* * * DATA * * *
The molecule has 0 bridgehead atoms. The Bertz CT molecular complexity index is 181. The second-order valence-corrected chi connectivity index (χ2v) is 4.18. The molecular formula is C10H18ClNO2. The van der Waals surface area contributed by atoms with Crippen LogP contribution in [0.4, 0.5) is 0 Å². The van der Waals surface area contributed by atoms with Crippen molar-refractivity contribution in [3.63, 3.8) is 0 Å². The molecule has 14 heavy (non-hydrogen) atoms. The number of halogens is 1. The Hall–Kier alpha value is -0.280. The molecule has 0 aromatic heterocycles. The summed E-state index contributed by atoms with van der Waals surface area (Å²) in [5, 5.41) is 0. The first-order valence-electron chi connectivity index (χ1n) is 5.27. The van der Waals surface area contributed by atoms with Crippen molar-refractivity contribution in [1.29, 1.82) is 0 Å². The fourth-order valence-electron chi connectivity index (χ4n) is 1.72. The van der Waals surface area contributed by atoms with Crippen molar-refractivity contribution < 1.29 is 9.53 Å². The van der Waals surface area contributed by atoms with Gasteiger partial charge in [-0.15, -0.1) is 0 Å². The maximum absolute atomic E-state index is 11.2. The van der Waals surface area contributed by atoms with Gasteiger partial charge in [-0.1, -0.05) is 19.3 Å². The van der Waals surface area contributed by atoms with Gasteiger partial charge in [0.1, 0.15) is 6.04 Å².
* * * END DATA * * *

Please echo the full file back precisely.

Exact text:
The molecule has 0 bridgehead atoms. The Bertz CT molecular complexity index is 181. The second-order valence-corrected chi connectivity index (χ2v) is 4.18. The molecular formula is C10H18ClNO2. The van der Waals surface area contributed by atoms with Crippen LogP contribution in [0.4, 0.5) is 0 Å². The van der Waals surface area contributed by atoms with Crippen molar-refractivity contribution in [3.63, 3.8) is 0 Å². The molecule has 14 heavy (non-hydrogen) atoms. The number of halogens is 1. The Hall–Kier alpha value is -0.280. The molecule has 0 aromatic heterocycles. The summed E-state index contributed by atoms with van der Waals surface area (Å²) in [5, 5.41) is 0. The first-order valence-electron chi connectivity index (χ1n) is 5.27. The van der Waals surface area contributed by atoms with Crippen molar-refractivity contribution in [1.29, 1.82) is 0 Å². The fourth-order valence-electron chi connectivity index (χ4n) is 1.72. The van der Waals surface area contributed by atoms with Crippen molar-refractivity contribution < 1.29 is 9.53 Å². The van der Waals surface area contributed by atoms with Gasteiger partial charge in [-0.15, -0.1) is 0 Å². The maximum absolute atomic E-state index is 11.2. The van der Waals surface area contributed by atoms with Gasteiger partial charge in [-0.1, -0.05) is 19.3 Å². The van der Waals surface area contributed by atoms with Gasteiger partial charge in [0.1, 0.15) is 6.04 Å².